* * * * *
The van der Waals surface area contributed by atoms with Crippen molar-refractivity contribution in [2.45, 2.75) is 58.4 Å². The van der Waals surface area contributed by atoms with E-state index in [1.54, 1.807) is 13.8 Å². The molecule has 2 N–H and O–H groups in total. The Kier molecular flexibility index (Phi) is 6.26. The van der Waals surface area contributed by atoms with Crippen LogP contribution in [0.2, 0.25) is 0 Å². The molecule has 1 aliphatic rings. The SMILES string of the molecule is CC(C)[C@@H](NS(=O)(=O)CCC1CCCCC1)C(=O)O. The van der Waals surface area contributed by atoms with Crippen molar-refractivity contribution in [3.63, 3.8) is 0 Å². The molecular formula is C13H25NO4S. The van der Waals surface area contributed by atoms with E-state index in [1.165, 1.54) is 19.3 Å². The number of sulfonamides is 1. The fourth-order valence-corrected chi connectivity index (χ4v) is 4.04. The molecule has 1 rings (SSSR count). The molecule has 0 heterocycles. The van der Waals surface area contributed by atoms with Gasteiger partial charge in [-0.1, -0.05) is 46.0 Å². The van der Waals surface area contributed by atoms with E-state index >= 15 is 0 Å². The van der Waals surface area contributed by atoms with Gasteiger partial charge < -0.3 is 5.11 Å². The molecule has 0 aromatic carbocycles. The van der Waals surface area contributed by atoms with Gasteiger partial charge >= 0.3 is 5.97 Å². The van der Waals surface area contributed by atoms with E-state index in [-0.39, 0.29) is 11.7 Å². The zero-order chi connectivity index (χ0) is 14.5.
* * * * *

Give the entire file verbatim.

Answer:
The van der Waals surface area contributed by atoms with Crippen molar-refractivity contribution in [2.45, 2.75) is 58.4 Å². The van der Waals surface area contributed by atoms with E-state index in [1.54, 1.807) is 13.8 Å². The molecule has 2 N–H and O–H groups in total. The Kier molecular flexibility index (Phi) is 6.26. The van der Waals surface area contributed by atoms with Crippen LogP contribution in [0.2, 0.25) is 0 Å². The molecule has 1 aliphatic rings. The SMILES string of the molecule is CC(C)[C@@H](NS(=O)(=O)CCC1CCCCC1)C(=O)O. The van der Waals surface area contributed by atoms with Crippen molar-refractivity contribution in [3.63, 3.8) is 0 Å². The molecular formula is C13H25NO4S. The van der Waals surface area contributed by atoms with E-state index in [1.165, 1.54) is 19.3 Å². The number of sulfonamides is 1. The fourth-order valence-corrected chi connectivity index (χ4v) is 4.04. The molecule has 1 rings (SSSR count). The molecule has 0 heterocycles. The van der Waals surface area contributed by atoms with Gasteiger partial charge in [-0.1, -0.05) is 46.0 Å². The van der Waals surface area contributed by atoms with E-state index >= 15 is 0 Å². The van der Waals surface area contributed by atoms with Gasteiger partial charge < -0.3 is 5.11 Å². The molecule has 0 aromatic carbocycles. The van der Waals surface area contributed by atoms with Gasteiger partial charge >= 0.3 is 5.97 Å². The van der Waals surface area contributed by atoms with E-state index in [-0.39, 0.29) is 11.7 Å². The zero-order chi connectivity index (χ0) is 14.5.